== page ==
90 percent of customers choosing to stick with the device, as opposed to getting a refund or a different Samsung phone.
Samsung's Korean HQ has given an update on the progress of its global Galaxy Note 7 recall problem, as we approach a month since the company first halted sales of the potentially explosive phone.
First, the key stats:
- 60% of old Note 7s have been returned in the U.S. and Korea.
- In Singapore, 80% of old Note 7 owners have exchanged their phones.
- Globally, 90% of people returning the Note 7 have chosen to get a new, fixed device (as opposed to a refund or another Samsung phone).
Four days ago the firm said half of affected Note 7s had been returned in the United States alone. There's no US-specific figure included in today's update, but the 60% figure for the U.S. and Korea at least shows things are moving in the right direction. That's likely been accelerated by Samsung's recent software update, which shows a warning message whenever an old Note 7 is plugged in, and caps the battery level at 60 percent.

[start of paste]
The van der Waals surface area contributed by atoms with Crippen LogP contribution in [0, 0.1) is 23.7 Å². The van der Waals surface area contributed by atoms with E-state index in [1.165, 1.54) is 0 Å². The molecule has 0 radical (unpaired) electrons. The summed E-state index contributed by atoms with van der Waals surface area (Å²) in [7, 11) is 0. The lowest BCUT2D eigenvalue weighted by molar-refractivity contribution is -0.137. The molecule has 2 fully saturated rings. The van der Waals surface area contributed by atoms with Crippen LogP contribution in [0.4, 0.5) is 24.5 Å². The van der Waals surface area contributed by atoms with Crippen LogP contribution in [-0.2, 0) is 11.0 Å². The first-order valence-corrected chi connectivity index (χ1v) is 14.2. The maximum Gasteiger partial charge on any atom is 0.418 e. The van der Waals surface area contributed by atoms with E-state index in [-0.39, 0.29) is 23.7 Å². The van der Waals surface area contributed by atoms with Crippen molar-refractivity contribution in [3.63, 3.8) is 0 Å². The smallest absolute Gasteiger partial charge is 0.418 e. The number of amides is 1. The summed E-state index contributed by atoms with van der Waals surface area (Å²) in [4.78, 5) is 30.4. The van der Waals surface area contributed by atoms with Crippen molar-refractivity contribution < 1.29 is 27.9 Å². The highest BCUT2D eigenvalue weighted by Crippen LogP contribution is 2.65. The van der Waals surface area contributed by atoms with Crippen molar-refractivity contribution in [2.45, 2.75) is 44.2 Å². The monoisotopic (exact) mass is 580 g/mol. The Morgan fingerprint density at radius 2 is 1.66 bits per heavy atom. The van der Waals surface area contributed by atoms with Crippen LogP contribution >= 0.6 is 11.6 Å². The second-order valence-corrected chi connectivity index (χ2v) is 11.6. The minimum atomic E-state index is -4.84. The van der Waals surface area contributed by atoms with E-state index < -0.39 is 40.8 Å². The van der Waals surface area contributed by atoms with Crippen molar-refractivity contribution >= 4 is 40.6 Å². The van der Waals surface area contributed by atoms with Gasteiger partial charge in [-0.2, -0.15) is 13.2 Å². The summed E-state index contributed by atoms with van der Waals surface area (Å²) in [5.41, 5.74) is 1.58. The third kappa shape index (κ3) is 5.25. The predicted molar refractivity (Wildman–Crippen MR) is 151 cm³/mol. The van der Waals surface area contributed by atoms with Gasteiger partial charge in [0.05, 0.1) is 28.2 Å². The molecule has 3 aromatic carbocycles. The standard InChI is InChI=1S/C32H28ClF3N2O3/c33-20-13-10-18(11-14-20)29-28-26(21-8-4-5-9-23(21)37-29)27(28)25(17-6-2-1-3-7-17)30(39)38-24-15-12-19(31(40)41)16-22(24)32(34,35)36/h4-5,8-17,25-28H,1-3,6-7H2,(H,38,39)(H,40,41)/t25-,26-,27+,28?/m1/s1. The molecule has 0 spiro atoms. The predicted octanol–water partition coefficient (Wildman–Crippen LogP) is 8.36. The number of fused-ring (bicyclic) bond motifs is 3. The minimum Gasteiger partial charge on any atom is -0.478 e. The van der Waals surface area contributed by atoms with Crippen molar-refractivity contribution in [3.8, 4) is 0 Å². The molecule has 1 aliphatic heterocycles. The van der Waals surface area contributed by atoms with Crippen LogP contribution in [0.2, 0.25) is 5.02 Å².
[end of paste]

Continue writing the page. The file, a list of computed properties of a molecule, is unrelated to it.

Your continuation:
Sales of the Note 7 to new customers are set to begin in Korea this Saturday. In other parts of the world, including the UK, it's looking like it'll be later in October before the "safe" phone is opened up to new sales.
Meanwhile in India, Samsung will reportedly launch a big Note 7 ad campaign the day the iPhone 7 goes on sale in that country, reinforcing the message that the new Galaxy Note 7 is safe to use.
According to sources, the new Note 7 models will be manufactured separately and not be refurbished versions of the handsets made earlier. Samsung will highlight the fact prominently on packaging and promotional campaigns.
New Note 7s without the battery defect can be identified by their green battery icon.
Have you exchanged your Note 7 in the past week? Share your experiences down in the comments!